Overview• Scalar autonomous nonlinear first-order ODEs. Review of steady states and their stability; the slope fields and phase lines.
• Autonomous systems of two nonlinear first-order ODEs. The phase plane; Equilibra and nullclines; Linearisation about equilibra; Stability analysis; Constructing phase portraits; Applications. Nondimensionalisation.
• Stability, instability and limit cycles. Liapunov functions and Liapunov's theorem; periodic solutions and limit cycles; Bendixson's Negative Criterion; The Dulac criterion; the Poincare-Bendixson theorem; Examples.
• Dynamics of first order difference equations. Linear first order difference equations; Simple models and cobwebbing: a graphical procedure of solution; Equilibrium points and their stability; Periodic solutions and cycles. The discrete logistic model and bifurcations.
Level 7 Students only:
• Further applications of phase portraits and the Poincare-Bendixson theorem; Higher order difference equations.
This module appears in:
Method of assessment
80% examination, 20% coursework
Jordan, J. W., and Simth, P., Nonlinear Ordinary Differential Equations: an introduction for scientists and engineers, Oxford University Press, Fourth Edition, 2007
Elaydi, S., An introduction to difference equations, Springer, 1999
Murray, J. D., Mathematical Biology I: An Introduction, Springer, Third Edition, 2002
Glendinning, P. A., Stability, Instability and Chaos: An Introduction to the Qualitative Theory of Differential Equations, Cambridge University Press, 1994
Kaplan, D., and Glass, L., Understanding Nonlinear Dynamics, Springer, 1995
The intended subject specific learning outcomes. On successfully completing the level 7 module students will be able to:
1 demonstrate systematic understanding of qualitative analysis for nonlinear differential and difference equations;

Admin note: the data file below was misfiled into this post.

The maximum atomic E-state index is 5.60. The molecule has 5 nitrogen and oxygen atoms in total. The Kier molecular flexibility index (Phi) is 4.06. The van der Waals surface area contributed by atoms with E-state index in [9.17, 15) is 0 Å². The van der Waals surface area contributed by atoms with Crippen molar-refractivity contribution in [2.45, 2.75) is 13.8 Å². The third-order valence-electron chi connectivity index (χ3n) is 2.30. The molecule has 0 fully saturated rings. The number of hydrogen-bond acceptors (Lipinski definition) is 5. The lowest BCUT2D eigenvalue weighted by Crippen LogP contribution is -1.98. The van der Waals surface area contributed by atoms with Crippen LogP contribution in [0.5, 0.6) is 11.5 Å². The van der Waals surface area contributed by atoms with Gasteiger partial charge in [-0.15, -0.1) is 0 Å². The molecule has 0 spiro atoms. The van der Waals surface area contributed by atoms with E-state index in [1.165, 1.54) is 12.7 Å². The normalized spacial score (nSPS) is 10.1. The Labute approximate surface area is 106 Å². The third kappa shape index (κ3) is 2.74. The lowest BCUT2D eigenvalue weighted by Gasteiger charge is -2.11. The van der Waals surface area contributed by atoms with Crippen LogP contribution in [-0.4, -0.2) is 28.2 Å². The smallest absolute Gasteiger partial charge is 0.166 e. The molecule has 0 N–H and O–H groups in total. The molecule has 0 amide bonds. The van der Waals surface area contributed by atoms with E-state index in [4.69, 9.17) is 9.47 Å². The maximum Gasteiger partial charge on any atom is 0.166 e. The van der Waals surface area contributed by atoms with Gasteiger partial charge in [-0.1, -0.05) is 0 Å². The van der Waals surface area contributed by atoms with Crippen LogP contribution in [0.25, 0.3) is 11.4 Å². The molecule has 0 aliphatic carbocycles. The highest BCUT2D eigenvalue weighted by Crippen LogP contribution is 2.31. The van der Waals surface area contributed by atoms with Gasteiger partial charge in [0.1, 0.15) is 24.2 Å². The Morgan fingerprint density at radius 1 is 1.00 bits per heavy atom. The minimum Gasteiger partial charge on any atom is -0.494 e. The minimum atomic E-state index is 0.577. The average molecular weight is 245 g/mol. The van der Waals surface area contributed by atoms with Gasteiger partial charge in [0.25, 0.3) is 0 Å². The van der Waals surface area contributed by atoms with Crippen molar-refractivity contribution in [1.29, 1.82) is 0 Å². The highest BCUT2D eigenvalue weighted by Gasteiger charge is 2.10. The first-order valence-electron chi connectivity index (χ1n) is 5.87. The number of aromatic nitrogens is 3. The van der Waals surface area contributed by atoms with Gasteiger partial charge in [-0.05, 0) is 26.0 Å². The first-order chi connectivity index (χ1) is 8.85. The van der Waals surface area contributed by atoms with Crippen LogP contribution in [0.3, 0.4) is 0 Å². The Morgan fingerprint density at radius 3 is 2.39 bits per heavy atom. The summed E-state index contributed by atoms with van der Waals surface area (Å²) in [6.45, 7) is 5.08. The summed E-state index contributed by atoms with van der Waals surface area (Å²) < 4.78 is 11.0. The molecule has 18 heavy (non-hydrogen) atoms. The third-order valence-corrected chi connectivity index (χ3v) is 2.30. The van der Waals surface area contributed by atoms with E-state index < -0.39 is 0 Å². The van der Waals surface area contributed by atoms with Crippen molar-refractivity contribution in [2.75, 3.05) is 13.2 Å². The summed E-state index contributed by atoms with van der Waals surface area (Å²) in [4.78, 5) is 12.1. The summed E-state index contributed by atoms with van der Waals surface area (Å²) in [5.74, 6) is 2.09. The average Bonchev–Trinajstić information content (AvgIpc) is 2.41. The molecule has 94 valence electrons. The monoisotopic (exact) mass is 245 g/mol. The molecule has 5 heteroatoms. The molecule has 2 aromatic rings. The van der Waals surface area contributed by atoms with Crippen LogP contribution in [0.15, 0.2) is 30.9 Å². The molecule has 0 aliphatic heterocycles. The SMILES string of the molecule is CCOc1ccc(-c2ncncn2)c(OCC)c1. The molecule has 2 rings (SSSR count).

2 demonstrate the capability to solve complex problems using a very good level of skill in calculation and manipulation of the material in the following areas: equilibra for both nonlinear differential and difference equations and their stability, phase portraits, the existence of limit cycles;
3 apply a range of concepts and principles of nonlinear systems in loosely defined contexts, showing good judgment in the selection and application of tools and techniques;
4 make effective and well-considered use of Maple.
The intended generic learning outcomes. On successfully completing the level 7 module students will be able to:
1 work competently and independently, be aware of their own strengths and understand when help is needed;
2 demonstrate a high level of capability in developing and evaluating logical arguments;
3 communicate arguments confidently with the effective and accurate conveyance of conclusions;
4 manage their time and use their organisational skills to plan and implement efficient and effective modes of working;
5 solve problems relating to qualitative and quantitative information;
6 make effective use of information technology skills such as online resources (Moodle), internet communication;
7 communicate technical material effectively;
8 demonstrate an increased level of skill in numeracy and computation;
9 demonstrate the acquisition of the study skills needed for continuing professional development.